It was the smell that put off the men and women charged with converting the subcutaneous fat from freshly slaughtered elephants into ruby red beads. It was noxious. Acrid. The fumes were stomach-churning as the workers in China spent hours curing then polishing translucent beads of fat that often didn’t retain their shape.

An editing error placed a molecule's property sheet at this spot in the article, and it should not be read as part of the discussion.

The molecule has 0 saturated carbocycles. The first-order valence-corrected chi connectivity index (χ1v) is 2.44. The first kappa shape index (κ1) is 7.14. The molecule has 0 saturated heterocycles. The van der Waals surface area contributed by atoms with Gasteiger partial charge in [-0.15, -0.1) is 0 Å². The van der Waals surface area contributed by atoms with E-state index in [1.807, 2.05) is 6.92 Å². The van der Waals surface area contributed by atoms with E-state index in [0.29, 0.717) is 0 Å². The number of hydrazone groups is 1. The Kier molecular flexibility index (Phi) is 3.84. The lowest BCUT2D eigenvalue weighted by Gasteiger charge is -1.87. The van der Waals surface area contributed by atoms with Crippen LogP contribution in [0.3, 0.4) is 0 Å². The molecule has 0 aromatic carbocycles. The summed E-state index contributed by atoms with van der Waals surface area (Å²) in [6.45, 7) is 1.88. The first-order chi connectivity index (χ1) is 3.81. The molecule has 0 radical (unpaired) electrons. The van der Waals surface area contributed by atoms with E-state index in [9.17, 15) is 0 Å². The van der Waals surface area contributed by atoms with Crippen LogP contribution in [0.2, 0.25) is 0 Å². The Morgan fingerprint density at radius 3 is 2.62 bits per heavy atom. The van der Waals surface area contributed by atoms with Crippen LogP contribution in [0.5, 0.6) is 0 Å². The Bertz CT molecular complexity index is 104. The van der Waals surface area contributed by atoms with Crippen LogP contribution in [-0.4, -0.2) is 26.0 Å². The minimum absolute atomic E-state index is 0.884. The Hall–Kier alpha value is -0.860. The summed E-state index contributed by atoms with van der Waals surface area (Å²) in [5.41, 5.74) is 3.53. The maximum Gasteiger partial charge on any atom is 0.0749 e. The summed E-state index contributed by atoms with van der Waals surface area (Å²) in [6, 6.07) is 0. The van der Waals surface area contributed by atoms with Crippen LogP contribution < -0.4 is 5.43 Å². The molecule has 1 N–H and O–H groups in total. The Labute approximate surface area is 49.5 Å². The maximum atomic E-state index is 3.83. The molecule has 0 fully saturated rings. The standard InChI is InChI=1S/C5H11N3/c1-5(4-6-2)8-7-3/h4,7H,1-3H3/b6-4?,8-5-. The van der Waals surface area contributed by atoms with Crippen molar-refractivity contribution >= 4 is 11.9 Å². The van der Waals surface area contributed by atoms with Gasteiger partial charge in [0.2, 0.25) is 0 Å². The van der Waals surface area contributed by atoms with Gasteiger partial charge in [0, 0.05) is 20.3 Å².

One trader told investigators with Elephant Family, a conservation watchdog based in London, England, that it took him an entire day to produce one bead.